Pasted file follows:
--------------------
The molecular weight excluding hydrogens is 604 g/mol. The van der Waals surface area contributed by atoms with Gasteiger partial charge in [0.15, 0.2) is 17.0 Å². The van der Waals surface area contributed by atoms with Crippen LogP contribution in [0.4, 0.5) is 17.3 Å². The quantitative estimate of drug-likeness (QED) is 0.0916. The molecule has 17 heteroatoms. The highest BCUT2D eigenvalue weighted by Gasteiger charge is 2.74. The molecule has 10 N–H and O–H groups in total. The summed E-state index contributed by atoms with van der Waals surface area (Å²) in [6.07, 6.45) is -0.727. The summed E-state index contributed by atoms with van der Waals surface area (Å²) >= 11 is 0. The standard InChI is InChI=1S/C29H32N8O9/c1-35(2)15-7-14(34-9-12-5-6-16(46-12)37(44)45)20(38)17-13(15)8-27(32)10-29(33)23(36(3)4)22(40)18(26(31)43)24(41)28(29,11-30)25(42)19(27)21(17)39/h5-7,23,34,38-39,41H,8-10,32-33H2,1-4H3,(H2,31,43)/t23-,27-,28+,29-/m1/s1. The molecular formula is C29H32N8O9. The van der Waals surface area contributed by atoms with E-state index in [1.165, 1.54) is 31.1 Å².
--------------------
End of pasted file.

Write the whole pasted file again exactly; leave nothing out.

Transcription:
The molecular weight excluding hydrogens is 604 g/mol. The van der Waals surface area contributed by atoms with Gasteiger partial charge in [0.15, 0.2) is 17.0 Å². The van der Waals surface area contributed by atoms with Crippen LogP contribution in [0.4, 0.5) is 17.3 Å². The quantitative estimate of drug-likeness (QED) is 0.0916. The molecule has 17 heteroatoms. The highest BCUT2D eigenvalue weighted by Gasteiger charge is 2.74. The molecule has 10 N–H and O–H groups in total. The summed E-state index contributed by atoms with van der Waals surface area (Å²) in [6.07, 6.45) is -0.727. The summed E-state index contributed by atoms with van der Waals surface area (Å²) >= 11 is 0. The standard InChI is InChI=1S/C29H32N8O9/c1-35(2)15-7-14(34-9-12-5-6-16(46-12)37(44)45)20(38)17-13(15)8-27(32)10-29(33)23(36(3)4)22(40)18(26(31)43)24(41)28(29,11-30)25(42)19(27)21(17)39/h5-7,23,34,38-39,41H,8-10,32-33H2,1-4H3,(H2,31,43)/t23-,27-,28+,29-/m1/s1. The molecular formula is C29H32N8O9. The van der Waals surface area contributed by atoms with E-state index in [1.165, 1.54) is 31.1 Å².